November 17, 2004
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Coverage while I write code
I was going to rant tonight about code coverage. It's a good thing in that it helps you strengthen your test suite and points out places where you have missed. Now the focus of my rant was going to be that it sucks to have to do all this in an Ant file instead of your IDE like Eclipse. You can run tests, sync with your repository, just about anything in Eclipse, but you can't run a coverage report. Now, this really pisses me off. I don't want to find out how good my coverage is tomorrow after the nightly build. I want it now. I want to be able to see in my java editor what lines of code have not been hit while I am developing the code and making tests.
I thought that this was a big break through because I have not seen this anywhere else. I was looking at EMMA today, and I had not seen it at all. Now, I have looked at other "free" coverage tools before, but I have not seen anything that would do what I wanted. This is a big itch to scratch, so I knew that I was not the only one who wished for something like this. So I looked and I found that jcoverage has a eclipse plugin that seems to do everything that I want. But there's a catch (as always): it's not free. Well, it's free for 30 days...
The other problem is that it's for Eclipse 3, and I am using WSAD 5.1 at work which is based on Eclipse 2.1. If I remember correctly, the plugin arch. has changed from 2.1 to 3 the plugins are not compatible. *sigh*
It'll be good when this sort of thing is more common. Does anyone else have any suggestions for something like this?
Posted by jim at November 17, 2004 08:05 PM
Yeah. I like for the most part when things are built into the IDE. However IDEs can become a little too big sometimes. When they try to make the IDE too big, it becomes clunky and slow to use. I don't like to wait around for stuff to happen. Sometimes it's really nice just to code in vi.
I know you like VI kibbee... but I still think that vim is a better choice if you are doing something like that.
But if I am doing dev work on my workstation for "big apps", I like having a nice IDE running where I can do things that I consider essential to my workflow like using: source control, with something to show the merges; run tests; have other "views" open at the same time so I can easily move around in the code; and the n other things that something like Eclipse / WSAD or other big editors provide.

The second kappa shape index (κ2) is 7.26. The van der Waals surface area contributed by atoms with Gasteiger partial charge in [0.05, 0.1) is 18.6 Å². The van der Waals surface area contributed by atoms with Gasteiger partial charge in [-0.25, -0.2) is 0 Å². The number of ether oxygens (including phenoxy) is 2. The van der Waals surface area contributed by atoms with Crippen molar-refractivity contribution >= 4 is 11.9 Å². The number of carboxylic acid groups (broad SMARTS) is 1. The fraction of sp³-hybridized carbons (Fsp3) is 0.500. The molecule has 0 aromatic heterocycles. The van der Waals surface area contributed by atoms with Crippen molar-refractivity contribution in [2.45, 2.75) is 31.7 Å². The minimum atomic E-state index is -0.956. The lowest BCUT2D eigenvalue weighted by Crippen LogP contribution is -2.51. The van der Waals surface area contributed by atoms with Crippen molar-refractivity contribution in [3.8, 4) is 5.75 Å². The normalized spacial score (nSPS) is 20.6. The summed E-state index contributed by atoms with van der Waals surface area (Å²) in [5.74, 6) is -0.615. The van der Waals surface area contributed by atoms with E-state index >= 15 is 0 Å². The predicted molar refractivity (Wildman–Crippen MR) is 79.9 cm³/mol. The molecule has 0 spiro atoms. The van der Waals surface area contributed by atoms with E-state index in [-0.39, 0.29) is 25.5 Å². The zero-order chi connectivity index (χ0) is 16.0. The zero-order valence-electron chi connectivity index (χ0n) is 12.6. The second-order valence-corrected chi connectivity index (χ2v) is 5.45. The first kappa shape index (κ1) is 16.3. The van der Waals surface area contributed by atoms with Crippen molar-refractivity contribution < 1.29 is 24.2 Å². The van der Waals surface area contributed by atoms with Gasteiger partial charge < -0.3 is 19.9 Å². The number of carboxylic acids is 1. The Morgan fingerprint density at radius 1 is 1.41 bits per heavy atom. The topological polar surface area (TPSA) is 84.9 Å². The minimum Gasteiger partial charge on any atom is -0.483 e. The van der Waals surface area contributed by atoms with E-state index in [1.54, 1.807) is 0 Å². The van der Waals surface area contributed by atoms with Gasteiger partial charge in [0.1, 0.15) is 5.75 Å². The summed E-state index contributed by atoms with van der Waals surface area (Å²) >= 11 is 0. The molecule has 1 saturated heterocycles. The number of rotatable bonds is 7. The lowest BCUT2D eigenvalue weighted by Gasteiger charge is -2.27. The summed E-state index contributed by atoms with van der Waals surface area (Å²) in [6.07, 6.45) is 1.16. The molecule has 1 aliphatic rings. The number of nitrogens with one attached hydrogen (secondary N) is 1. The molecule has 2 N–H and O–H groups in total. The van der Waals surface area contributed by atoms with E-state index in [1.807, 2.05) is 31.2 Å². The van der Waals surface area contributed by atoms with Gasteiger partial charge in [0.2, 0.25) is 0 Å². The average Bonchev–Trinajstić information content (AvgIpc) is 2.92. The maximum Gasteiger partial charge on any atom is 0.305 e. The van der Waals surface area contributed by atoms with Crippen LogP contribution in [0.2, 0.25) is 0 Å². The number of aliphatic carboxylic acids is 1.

I found EMMA a few months ago and it's definitely superior to jcoverage. Not only does it report coverage better but it's also *more free* than jcoverage. It's just a better tool.
I agree that it would be nice if EMMA had an Eclipse plugin. I've seen some coverage plugins (if I recall correctly Clover, a commercial product, has a nice one) that actually highlight uncovered lines IN THE SOURCE CODE EDITOR after you run coverage. How neat is that??
I don't mind that I need Ant to see coverage right now, since Ant is the main way to build my project(s) anyway. I have to check the Ant build every once in a while (and not just how it runs from the Eclipse IDE). Eventually Eclipse might integrate Ant better and make it a first class citizen instead of just an "external build" tool.
That's makes me think of something else: it would be much nicer if Eclipse could *generate* your build file for you. You have to set up the project etc. in the IDE anyways, so why not have it create the whole thing?
I know for WSAD they extended Ant and put in a bunch of Websphere specific ant calls like "build project", but it would be nice to not be tied to any vendor... just more random thoughts.
Maybe there IS a way to do this. It's nice to make your own Ant script, but it's just more of that boring code that I don't really like... why not have the computer do it?
On the Plugin Development Environment (PDE) side of things in Eclipse 3.0, you can apparently already generate Ant build files for plugins (and thus Rich Client Platform (RCP) too). I've never used this feature but I'm looking further into it...
I'm not sure about ant scripts, but i know the NetBeans IDE lets you create "JAR Recipes" ha ha, that let you specify the kind of files you want going into your Jar files, so that they can be automatically generated. Definitely a nice feature
Interesting read (but I am only like one page into it...):
I think that I will check out the EMMA code package for "plugins". It would be cool to help with something that I would consider really "essential".
After taking a look at jcoverage's plugin, I would guess that you'd need to make a new java editor (extend the existing one) as well as add views. I would guess that it's a lot of work. Is anyone else interested?
Yes you would probably extend the existing Java editor so that you have all of the existing Java editor features. There are probably "extension points" for that.
I agree, it would be a lot of work. It would also be ongoing work, since EMMA would be changing underneath you.
BTW, if you are thinking about doing this, I could give you a hand. I've been learning a lot lately about plugins and such ... but I'm not sure how much time I could give to it.
I'd be interested in working on this, but like you, I don't know how much time I'd be able to spend on it at all.
It would be a ton of work, but interesting I think. ;-)
EMMA already outputs parse-able XML files of its results, so it might not be that hard...
Actually, there's a free eclipse plugin that runs junit and jcoverage simultaneously :
Give it a try !
I tried djunit and it is best-of-breed. Really worth to check.
Do you see any progress in developing Eclipse plugin for Emma?
I have not really been keeping up on it at all. I think that in sf there is a some checked in code for plug-ins for different IDE's. You'll have to check out their site (sorry).
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